Cancellation policies for the 4 major airlines show it’s almost impossible for customers to just get their money back

ReutersFILE PHOTO: Delta Airlines planes and a British Airways plane are pictured at Seattle-Tacoma International Airport in SeaTac, Washington
  • Throughout 2020, travellers have been forced to cancel or reschedule trips due to the coronavirus pandemic.
  • Most airlines allow customers to rebook or cancel, but it can be difficult to get a monetary refund.
  • Here’s what you can do if you have a flight with United, Delta, American, or Southwest that you need to cancel.
  • Visit Business Insider’s homepage for more stories.

With US passports virtually useless and coronavirus cases spiking in various parts of the country, many Americans are postponing or cancelling their travel plans.

A recent rise in coronavirus cases along with the discovery of a new strain means some travellers may continue to postpone or cancel their plans. And on December 16, the Centers for Disease Control and Prevention updated travel guidelines for winter holidays, recommending “postponing travel and staying home, as this is the best way to protect yourself and others this year.”

While airlines have been more flexible than usual with allowing customers to change their reservations, the industry is losing billions of dollars as air travel remains disrupted.

When it became clear that air travel was going to be on the decline for the foreseeable future, the Transportation Department said “any airline operating in the US, foreign or domestic,” had to refund tickets for flights the airline cancelled and couldn’t offer an alternative without a “substantial” schedule change,” as reported in the Wall Street Journal.

Many airlines have placed the responsibility on consumers if they want to change their plans, but if fliers want a monetary refund it can be hard.

Here’s a look at what the major US Airlines are doing in the case of cancelled plans.

American

Tickets that expired between March 1, 2020 and September 30, 2020 can be used until December 31, 2021. The airline has dropped change fees for flights originating from North and South America. Basic Economy fares are still ineligible for change fees.

Customers can change their flight once, but additional fees may apply when rebooking. Destination changes are allowed.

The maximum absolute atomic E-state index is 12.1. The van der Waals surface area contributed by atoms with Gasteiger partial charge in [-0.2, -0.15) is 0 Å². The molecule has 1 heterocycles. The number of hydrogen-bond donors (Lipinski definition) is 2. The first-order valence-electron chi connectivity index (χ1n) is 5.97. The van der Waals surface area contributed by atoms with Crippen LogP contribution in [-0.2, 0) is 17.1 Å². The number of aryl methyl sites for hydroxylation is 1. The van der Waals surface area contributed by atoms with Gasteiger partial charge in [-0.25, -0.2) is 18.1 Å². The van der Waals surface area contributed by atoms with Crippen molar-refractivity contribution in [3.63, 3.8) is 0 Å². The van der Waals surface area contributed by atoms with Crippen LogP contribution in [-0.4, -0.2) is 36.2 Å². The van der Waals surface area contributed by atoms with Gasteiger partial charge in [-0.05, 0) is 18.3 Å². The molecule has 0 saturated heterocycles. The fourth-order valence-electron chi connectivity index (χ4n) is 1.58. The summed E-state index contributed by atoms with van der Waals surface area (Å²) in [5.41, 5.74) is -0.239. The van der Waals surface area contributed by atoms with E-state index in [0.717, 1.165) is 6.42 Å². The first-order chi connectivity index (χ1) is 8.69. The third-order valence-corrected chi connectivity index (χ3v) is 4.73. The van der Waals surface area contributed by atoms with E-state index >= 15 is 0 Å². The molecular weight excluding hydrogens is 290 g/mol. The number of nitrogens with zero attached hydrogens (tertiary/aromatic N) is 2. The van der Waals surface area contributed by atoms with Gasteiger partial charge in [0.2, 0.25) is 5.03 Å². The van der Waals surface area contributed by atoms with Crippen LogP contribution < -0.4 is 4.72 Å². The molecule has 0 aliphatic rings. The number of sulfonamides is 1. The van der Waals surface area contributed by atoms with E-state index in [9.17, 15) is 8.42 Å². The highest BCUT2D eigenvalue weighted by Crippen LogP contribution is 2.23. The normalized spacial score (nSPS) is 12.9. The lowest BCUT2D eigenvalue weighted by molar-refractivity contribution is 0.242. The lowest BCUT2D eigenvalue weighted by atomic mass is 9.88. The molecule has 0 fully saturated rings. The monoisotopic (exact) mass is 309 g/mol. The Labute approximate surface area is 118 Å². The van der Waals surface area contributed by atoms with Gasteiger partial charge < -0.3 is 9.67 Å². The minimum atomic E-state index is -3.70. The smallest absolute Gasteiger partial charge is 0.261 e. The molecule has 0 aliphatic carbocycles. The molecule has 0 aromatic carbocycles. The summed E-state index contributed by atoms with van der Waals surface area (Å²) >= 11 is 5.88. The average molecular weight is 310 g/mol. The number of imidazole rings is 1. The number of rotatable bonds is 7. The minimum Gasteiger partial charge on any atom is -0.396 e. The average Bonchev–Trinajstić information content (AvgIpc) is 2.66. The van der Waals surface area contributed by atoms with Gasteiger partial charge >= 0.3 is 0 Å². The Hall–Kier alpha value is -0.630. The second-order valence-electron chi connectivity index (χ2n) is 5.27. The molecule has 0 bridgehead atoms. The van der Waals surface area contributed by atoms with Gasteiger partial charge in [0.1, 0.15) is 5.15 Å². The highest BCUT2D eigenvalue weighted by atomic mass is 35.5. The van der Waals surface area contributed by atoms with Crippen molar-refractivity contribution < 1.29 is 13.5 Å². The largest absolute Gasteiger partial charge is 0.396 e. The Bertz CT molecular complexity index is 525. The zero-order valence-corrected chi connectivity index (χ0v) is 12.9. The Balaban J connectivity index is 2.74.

If a customer wants to cancel their trip, the value of the ticket will be applied to a later date. There is no outright option for customers to get their money back when they cancel online.

American no longer blocks middle seats.

Delta

Customers can modify their trips, “including any flights purchased before April 17, 2020, departing March 2020 through March 2021 and all tickets purchased March 1, 2020 through March 30, 2021.” The airline has dropped change fees for all flights originating from North America. Destination changes are allowed.

Cancellations are allowed on Delta, and the value of the ticket may be applied to a new reservation up to one year from the original purchase. Basic Economy tickets are not eligible for refunds.

Delta will continue to block off middle seats until the end of March.

Southwest

If a customer using a non-refundable ticket cancels, their funds will be valid until September 7, 2022. Once a customer rebooks the ticket, it will expire 12 months after purchase, following Southwest’s traditional booking rules.

Southwest does offer refunds via the original form of payment, but only on Business Select or Anytime tickets.

Southwest no longer blocks middle seats.

United

United does allow passengers to change or cancel their flights. Tickets issued between April 1, 2020 and March 31, 2021 are eligible for a flight change of equal or lesser value without a fee change. The same rules apply to any cancelled flights, with customers receiving credits for use at a later date. The airline has also dropped all change fees — including Basic Economy fares — for flights originating from the US.

In the event that the new booking costs more than the old one, the customer will have to pay the difference.

United, like American and Southwest, has resumed the sale of middle seats.

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